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From the Editor

Stanley Miller's Experiment Does Not Prove Origin of Life via Evolution


By:  David Deschesne

Editor/Publisher, Fort Fairfield Journal


When Charles Darwin penned his now highly controversial theory of Evolution in the mid-1800’s he had no idea of the intricacy and complexity of life that modern-day biochemists have begun to unravel. If he had been aware of even a tenth of what modern biochemistry has revealed about life, Darwin likely would not have stretched his theory all the way to the origin of life; certainly his subsequent supporters would not have been able to gain such a strong foothold in the halls of academia.

While it is inarguable that evolution does occur within species, there is not enough evidence to conclusively prove evolution – a series of small steps of random mutations constantly weeding out bad designs and allowing more adequate designs to perpetuate life— as the ultimate source of life to begin with. However, the fact that the theory of evolution has huge problems when looked at using modern biochemistry has no affect on many modern day evolutionists and atheists who base their entire world view on faith in a theory that has never been proven and when actual science is applied, becomes highly incredulous.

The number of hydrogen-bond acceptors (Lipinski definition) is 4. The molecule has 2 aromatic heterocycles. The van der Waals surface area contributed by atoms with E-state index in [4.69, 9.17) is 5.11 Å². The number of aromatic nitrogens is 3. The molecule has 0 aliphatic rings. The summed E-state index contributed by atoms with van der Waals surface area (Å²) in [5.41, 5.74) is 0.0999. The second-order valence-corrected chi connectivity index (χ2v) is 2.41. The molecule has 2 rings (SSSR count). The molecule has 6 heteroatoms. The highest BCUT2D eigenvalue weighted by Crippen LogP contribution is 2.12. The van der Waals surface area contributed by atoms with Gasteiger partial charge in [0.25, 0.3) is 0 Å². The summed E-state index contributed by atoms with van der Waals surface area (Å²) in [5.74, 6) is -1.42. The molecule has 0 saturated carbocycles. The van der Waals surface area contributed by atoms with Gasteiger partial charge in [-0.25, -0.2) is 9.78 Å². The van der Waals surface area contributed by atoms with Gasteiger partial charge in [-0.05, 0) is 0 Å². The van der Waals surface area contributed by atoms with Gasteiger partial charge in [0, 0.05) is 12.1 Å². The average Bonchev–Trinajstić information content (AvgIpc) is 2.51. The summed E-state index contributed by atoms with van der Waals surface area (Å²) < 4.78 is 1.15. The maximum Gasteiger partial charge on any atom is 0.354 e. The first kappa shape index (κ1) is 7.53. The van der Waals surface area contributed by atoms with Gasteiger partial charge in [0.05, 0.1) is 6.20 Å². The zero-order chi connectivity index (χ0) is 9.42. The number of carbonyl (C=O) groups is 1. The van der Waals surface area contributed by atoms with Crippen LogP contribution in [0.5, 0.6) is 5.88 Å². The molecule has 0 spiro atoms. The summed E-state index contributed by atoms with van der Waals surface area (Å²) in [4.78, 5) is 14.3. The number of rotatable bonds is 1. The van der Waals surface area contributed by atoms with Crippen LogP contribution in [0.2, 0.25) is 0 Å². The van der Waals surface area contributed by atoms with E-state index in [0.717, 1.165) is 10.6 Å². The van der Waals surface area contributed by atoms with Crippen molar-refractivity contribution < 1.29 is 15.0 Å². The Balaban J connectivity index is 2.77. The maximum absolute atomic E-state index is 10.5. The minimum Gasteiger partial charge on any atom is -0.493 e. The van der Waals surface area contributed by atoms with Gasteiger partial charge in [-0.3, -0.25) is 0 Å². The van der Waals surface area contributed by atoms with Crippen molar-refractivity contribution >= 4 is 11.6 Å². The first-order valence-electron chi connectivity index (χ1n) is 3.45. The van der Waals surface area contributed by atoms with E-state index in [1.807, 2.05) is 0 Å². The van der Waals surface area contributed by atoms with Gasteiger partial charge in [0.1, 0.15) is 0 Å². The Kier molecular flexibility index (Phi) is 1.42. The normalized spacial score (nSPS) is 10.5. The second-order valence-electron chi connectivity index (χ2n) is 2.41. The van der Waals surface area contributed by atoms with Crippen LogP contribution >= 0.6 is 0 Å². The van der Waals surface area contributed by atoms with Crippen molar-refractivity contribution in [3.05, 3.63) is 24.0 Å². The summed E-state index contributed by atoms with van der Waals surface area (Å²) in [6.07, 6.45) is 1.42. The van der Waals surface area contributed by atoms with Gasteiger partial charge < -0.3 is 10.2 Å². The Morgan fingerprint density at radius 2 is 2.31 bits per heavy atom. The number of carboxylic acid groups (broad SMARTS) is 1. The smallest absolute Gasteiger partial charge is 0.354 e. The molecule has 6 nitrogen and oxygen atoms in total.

After Darwin, one of the grand prophets of evolution of the past century is Stanley Miller. In his famous origin of life experiment, Miller mixed chemicals that were believed to be abundant in the earth’s early atmosphere—methane, ammonia, water vapor and hydrogen—in a flask, boiled them, added an electric spark and in a week produced an oily tar that amazingly had several kinds of amino acids in it. Amino acids are the building blocks of life, but are not alive by themselves. They are not DNA strands, cell bodies, or cellular mechanics. They do not catalyze or burn energy on their own and do not self-organize into complex machines that are required for cells to even work. The fact that Miller was able to create amino acids from scratch seemed amazing—enough for some atheists to use it as their rock of faith. However, given a closer look, the faith of evolution gets very shaky and when analyzed in the light of science and biochemistry, completely falls apart.

Biochemist Michael Behe wrote a book in the mid-1990s (reprinted and updated in 2006), entitled Darwin’s Black Box (ISBN 978-0-684-82754-4). The book is written from a biochemistry perspective, not religion, and raises some intriguing questions and challenges to Darwin’s treasured theory.